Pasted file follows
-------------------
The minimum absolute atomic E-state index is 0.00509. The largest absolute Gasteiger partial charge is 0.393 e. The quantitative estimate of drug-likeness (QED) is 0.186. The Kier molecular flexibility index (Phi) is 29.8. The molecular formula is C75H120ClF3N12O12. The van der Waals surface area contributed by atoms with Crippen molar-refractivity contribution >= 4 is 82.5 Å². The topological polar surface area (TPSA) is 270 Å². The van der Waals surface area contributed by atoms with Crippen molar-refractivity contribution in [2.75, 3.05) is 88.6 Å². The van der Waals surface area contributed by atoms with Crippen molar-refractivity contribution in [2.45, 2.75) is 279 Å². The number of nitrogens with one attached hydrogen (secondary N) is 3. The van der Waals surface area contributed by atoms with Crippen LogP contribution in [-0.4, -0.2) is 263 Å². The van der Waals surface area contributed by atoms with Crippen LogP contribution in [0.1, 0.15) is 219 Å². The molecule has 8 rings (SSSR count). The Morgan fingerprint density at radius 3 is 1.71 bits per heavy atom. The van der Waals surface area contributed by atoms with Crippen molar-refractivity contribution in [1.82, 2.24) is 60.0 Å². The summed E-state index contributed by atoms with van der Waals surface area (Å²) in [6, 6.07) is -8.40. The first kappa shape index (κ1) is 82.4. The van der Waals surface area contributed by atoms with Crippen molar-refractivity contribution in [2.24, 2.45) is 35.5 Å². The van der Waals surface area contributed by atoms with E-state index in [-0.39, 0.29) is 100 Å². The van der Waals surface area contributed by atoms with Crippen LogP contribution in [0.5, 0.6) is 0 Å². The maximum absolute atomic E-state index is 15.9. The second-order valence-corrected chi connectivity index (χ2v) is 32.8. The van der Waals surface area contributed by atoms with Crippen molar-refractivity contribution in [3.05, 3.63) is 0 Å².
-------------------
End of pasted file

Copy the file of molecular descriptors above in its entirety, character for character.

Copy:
The minimum absolute atomic E-state index is 0.00509. The largest absolute Gasteiger partial charge is 0.393 e. The quantitative estimate of drug-likeness (QED) is 0.186. The Kier molecular flexibility index (Phi) is 29.8. The molecular formula is C75H120ClF3N12O12. The van der Waals surface area contributed by atoms with Crippen molar-refractivity contribution >= 4 is 82.5 Å². The topological polar surface area (TPSA) is 270 Å². The van der Waals surface area contributed by atoms with Crippen molar-refractivity contribution in [2.75, 3.05) is 88.6 Å². The van der Waals surface area contributed by atoms with Crippen molar-refractivity contribution in [2.45, 2.75) is 279 Å². The number of nitrogens with one attached hydrogen (secondary N) is 3. The van der Waals surface area contributed by atoms with Crippen LogP contribution in [-0.4, -0.2) is 263 Å². The van der Waals surface area contributed by atoms with Crippen LogP contribution in [0.1, 0.15) is 219 Å². The molecule has 8 rings (SSSR count). The Morgan fingerprint density at radius 3 is 1.71 bits per heavy atom. The van der Waals surface area contributed by atoms with Crippen molar-refractivity contribution in [1.82, 2.24) is 60.0 Å². The summed E-state index contributed by atoms with van der Waals surface area (Å²) in [6, 6.07) is -8.40. The first kappa shape index (κ1) is 82.4. The van der Waals surface area contributed by atoms with Crippen molar-refractivity contribution in [2.24, 2.45) is 35.5 Å². The van der Waals surface area contributed by atoms with E-state index in [-0.39, 0.29) is 100 Å². The van der Waals surface area contributed by atoms with Crippen LogP contribution in [0.5, 0.6) is 0 Å². The maximum absolute atomic E-state index is 15.9. The second-order valence-corrected chi connectivity index (χ2v) is 32.8. The van der Waals surface area contributed by atoms with Crippen molar-refractivity contribution in [3.05, 3.63) is 0 Å².